At dinner recently, a friend mentioned the following problem:
There is a street of length x (not necessarily an integer) on which cars of length 1 wish to park. However, instead of parking in a nice organized way, they park at random, picking uniformly from the availible positions to park (they are apparently jerks). Assuming no cars leave, and continue to arrive until no more can fit, what is the expected number of cars that will fit?
For instance, if the street is length 2, then the first car will almost always park so that no other can fit, and so the expected number of cars is 1. If the street is length 3, the first car can never prevent a second from fitting; but a third car almost never will fit, and so the expected value is 2. The trend of simple answers is broken at street length 4, where the expected number of cars is . This came up as a fun, back-of-the-envelope type problem, but the answer is actually an iterated integral that becomes prohibitively difficult after a few steps. Perhaps a intrepid reader can solve more steps than I was able to.
The name of the game is finding the function , the expected value of the number of cars for a street of length x. We can find a relation this function has to satisfy in the following way.
Lets say the first car parks so its front is at , dividing the previously empty street into two pieces of length and . Hence, the expected number of cars that park given the exact place the first car parks is . We can get the overall expected value (that is, without fixed starting location) by averaging over all possible starting locations:
Of course, the integral splits apart into three pieces:
Notice that the second integral becomes the first after the change of variables , and so we get:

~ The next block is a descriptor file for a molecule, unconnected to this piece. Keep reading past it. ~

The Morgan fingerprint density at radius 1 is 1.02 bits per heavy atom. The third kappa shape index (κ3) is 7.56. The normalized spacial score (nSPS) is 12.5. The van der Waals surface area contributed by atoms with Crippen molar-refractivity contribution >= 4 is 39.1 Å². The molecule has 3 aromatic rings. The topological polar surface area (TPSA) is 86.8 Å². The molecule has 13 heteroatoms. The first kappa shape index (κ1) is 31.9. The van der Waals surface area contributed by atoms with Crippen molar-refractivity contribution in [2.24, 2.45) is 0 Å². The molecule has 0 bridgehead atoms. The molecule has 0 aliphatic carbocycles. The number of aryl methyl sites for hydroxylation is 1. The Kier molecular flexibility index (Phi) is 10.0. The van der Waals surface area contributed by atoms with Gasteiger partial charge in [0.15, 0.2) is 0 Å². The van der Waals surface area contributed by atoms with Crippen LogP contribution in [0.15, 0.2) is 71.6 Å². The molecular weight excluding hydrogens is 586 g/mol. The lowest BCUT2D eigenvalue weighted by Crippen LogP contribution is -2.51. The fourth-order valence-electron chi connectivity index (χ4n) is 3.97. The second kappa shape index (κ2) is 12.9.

We should note that this formula is only valid for , since we implicitly assumed the first car could park.
The reason this equation is useful is because of its inductive flavor. To compute for some fixed x requires only knowledge of for , and we can start things with the simple observation that for .
Computationally, this amounts to plugging equation (*) into itself over and over again. Lets see how this works for one step.
Note that the lower limit of integration become 1, because equation (*) was only valid for ; similarly, the above equation is only valid for .
We can repeat this process as many times as we like (always being careful with the lower limit of integration and the validity of x). After every step, the only term with a reference to will be the last one, a big nested integral of . Ah, but must be at least 1 less than , etc, and so is less than . Therefore, if , then , and so the big nested integral will be zero. Hence, we can get an expression for which involves no references to itself (as long as we know what integers is between).
Heres the result (for :
Now all the trickiness is hidden in evaluating the integral. Its easy for the first few steps.
Thus, we can see that for ,
However, the next term of has resisted all of my attempts to integrate, and I haven’t found it in any of the integration tables I looked up. Its possible its not solvable, which would be a sad end to an otherwise interesting problem.
A related question is the behavior of for really large . It seems intuitively likely that if the street is very long, the complicated factors that affect the precise expected value will stay relatively small, and will look like a nice function of like multiplication by some number . This number would be a measure of the macroscopic efficiency of this random parking method. It would be a fun number to know, if it exists, but I can’t see how to find it.